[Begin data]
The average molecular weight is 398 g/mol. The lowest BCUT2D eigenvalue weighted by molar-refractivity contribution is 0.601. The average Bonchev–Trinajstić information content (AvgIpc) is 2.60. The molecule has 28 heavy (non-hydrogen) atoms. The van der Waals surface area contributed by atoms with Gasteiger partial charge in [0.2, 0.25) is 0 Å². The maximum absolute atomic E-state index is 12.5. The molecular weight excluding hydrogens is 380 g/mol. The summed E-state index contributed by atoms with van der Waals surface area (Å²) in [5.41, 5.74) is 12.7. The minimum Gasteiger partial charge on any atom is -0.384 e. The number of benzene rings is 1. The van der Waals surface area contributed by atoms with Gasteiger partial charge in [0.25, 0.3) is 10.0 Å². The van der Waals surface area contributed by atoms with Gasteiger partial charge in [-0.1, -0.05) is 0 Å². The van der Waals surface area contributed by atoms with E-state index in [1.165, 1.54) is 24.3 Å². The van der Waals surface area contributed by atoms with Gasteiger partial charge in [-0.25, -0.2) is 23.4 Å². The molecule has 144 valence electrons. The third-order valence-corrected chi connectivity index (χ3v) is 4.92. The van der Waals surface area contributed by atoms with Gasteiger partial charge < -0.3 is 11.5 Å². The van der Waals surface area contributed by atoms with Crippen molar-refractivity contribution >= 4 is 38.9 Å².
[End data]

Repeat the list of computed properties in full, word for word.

The average molecular weight is 398 g/mol. The lowest BCUT2D eigenvalue weighted by molar-refractivity contribution is 0.601. The average Bonchev–Trinajstić information content (AvgIpc) is 2.60. The molecule has 28 heavy (non-hydrogen) atoms. The van der Waals surface area contributed by atoms with Gasteiger partial charge in [0.2, 0.25) is 0 Å². The maximum absolute atomic E-state index is 12.5. The molecular weight excluding hydrogens is 380 g/mol. The summed E-state index contributed by atoms with van der Waals surface area (Å²) in [5.41, 5.74) is 12.7. The minimum Gasteiger partial charge on any atom is -0.384 e. The number of benzene rings is 1. The van der Waals surface area contributed by atoms with Gasteiger partial charge in [0.25, 0.3) is 10.0 Å². The van der Waals surface area contributed by atoms with Gasteiger partial charge in [-0.1, -0.05) is 0 Å². The van der Waals surface area contributed by atoms with E-state index in [1.165, 1.54) is 24.3 Å². The van der Waals surface area contributed by atoms with Gasteiger partial charge in [-0.25, -0.2) is 23.4 Å². The molecule has 144 valence electrons. The third-order valence-corrected chi connectivity index (χ3v) is 4.92. The van der Waals surface area contributed by atoms with Gasteiger partial charge < -0.3 is 11.5 Å². The van der Waals surface area contributed by atoms with Crippen molar-refractivity contribution >= 4 is 38.9 Å².